• Keep the sample small but diverse.  You likely won’t need a massive number of stories to gain a more in-depth understanding as long as you sample for diversity in terms of people’s characteristics (e.g., age, gender identity, cultural background) or their experiences with services (e.g., those that completed the program vs. those that didn’t).
  • Choose your method for gathering the data carefully.  Interviews typically provide richer data, but can be more work than using a focus group methodology.  If you wish to use focus groups, I would consider adding a few interviews as well.  And while phone interviews will suffice, face-to-face is best if you can manage it.
  • Ask permission to record the interview or focus group.  By recording, you free up your mental energy to really focus on what people are saying and ask good follow-up questions.  Promise people that you are only using it to make sure you get the story right and that you will both maintain it securely and destroy it once you’re done.  The recording will allow you to capture verbatim quotes, which can be unbelievably powerful in storytelling.
  • Open up and lean in to the experience!  I’ve found that listening and really engaging with other people’s stories can be profound and enriching.  It’s a real honour to bear witness to people’s stories.  They often feel incredibly grateful for being listened to – particularly people who have been made voiceless through marginalizing experiences.  And those stories can help propel your program forward in its growth and evolution towards better outcomes for those very individuals.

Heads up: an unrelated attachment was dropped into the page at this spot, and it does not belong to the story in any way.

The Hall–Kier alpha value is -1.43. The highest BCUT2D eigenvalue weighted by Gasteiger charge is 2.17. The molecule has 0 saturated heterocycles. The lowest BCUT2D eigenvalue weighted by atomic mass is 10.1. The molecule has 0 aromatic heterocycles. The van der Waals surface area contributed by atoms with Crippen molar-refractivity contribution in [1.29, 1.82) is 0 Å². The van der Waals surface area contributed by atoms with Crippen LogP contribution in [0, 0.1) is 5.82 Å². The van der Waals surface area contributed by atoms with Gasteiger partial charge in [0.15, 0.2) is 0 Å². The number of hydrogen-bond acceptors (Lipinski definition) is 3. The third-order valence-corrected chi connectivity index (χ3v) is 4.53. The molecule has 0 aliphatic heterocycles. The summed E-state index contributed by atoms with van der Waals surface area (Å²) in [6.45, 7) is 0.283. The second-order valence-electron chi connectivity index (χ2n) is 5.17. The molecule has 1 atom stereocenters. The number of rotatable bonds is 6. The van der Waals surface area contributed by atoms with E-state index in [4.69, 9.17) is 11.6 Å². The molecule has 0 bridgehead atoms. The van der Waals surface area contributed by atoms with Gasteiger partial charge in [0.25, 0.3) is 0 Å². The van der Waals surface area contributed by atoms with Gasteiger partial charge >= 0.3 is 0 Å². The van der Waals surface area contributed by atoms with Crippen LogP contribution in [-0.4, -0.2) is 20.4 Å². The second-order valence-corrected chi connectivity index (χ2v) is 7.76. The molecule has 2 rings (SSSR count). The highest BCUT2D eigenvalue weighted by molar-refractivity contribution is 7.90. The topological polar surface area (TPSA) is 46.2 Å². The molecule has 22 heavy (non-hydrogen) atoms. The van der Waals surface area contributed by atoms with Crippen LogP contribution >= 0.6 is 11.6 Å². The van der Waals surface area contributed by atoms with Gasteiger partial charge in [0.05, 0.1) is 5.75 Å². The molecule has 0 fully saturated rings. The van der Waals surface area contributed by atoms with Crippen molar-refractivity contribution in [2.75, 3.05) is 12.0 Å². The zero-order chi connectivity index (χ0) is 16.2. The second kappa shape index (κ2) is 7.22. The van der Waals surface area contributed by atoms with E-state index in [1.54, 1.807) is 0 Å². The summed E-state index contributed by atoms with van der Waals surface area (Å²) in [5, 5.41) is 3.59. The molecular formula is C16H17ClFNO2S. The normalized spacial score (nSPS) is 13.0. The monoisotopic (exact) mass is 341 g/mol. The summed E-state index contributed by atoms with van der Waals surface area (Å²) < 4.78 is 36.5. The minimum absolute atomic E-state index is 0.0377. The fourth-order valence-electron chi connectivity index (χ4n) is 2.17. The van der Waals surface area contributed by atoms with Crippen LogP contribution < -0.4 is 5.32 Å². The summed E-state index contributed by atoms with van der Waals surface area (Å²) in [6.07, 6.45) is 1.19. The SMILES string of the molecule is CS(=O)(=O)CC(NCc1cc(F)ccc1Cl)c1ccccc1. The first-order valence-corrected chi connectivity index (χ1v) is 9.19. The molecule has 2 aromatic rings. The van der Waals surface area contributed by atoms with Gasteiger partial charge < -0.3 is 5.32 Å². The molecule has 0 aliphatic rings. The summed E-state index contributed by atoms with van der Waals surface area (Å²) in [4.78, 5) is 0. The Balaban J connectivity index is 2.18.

The Power of Story

I believe we are storied beings. Our lives have a beginning, middle and end. Within that life, there are numerous chapters, plots and sub plots. There have undoubtedly been some unexpected twists. The characters include heroes and villains; perhaps some characters turn out to be a bit of both! And while this all might seem self-evident, the true impact of our need and reflex to story our lives was a relatively recent revelation for me.

Two books that I read recently – Brené Brown’s “Rising Strong” and Bessel van der Kolk’s “The Body Keeps the Score” – have really driven home the impact of how we story our lives. Brené’s work is all about story and about owning our stories. It provides a roadmap for how to live through – and rise from – those ‘face down’ moments in our lives. Van der Kolk’s book isn’t specifically about story. It describes how traumatic events in our lives – both the sudden and extreme ones as well as the repeated ones that traumatize us over time – are stored in our brains. Both authors point towards the need to understand how we’ve created (and in some cases, made up by filling in the blanks) the story of those events. In the case of truly traumatic events, it involves opening pathways for the cognitive processing part of the brain (the neo-cortex) to have access to (and help to sort out) the painful memories stored like flashcards in the more ancient limbic part of our brain. The message for me from both books; having an honest and authentic account of our stories and being able to fully own (or integrate) them is critical to our happiness and success in life.